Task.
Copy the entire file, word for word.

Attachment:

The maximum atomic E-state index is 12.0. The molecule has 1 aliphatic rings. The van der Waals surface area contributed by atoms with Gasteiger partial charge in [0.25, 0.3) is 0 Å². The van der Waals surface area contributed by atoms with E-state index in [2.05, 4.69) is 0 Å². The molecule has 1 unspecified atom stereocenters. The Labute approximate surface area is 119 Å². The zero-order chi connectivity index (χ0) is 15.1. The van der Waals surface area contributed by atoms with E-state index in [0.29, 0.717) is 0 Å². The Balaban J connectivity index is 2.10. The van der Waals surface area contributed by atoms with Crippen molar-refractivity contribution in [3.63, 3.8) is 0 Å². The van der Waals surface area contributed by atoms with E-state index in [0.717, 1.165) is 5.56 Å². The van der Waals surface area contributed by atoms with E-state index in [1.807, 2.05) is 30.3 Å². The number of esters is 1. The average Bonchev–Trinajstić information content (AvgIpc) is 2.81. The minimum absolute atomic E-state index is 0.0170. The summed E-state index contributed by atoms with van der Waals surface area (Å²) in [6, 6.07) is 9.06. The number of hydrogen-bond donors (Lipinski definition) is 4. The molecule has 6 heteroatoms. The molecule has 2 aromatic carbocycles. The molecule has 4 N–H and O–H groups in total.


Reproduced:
The maximum atomic E-state index is 12.0. The molecule has 1 aliphatic rings. The van der Waals surface area contributed by atoms with Gasteiger partial charge in [0.25, 0.3) is 0 Å². The van der Waals surface area contributed by atoms with E-state index in [2.05, 4.69) is 0 Å². The molecule has 1 unspecified atom stereocenters. The Labute approximate surface area is 119 Å². The zero-order chi connectivity index (χ0) is 15.1. The van der Waals surface area contributed by atoms with E-state index in [0.29, 0.717) is 0 Å². The Balaban J connectivity index is 2.10. The van der Waals surface area contributed by atoms with Crippen molar-refractivity contribution in [3.63, 3.8) is 0 Å². The van der Waals surface area contributed by atoms with E-state index in [0.717, 1.165) is 5.56 Å². The van der Waals surface area contributed by atoms with E-state index in [1.807, 2.05) is 30.3 Å². The number of esters is 1. The average Bonchev–Trinajstić information content (AvgIpc) is 2.81. The minimum absolute atomic E-state index is 0.0170. The summed E-state index contributed by atoms with van der Waals surface area (Å²) in [6, 6.07) is 9.06. The number of hydrogen-bond donors (Lipinski definition) is 4. The molecule has 6 heteroatoms. The molecule has 2 aromatic carbocycles. The molecule has 4 N–H and O–H groups in total.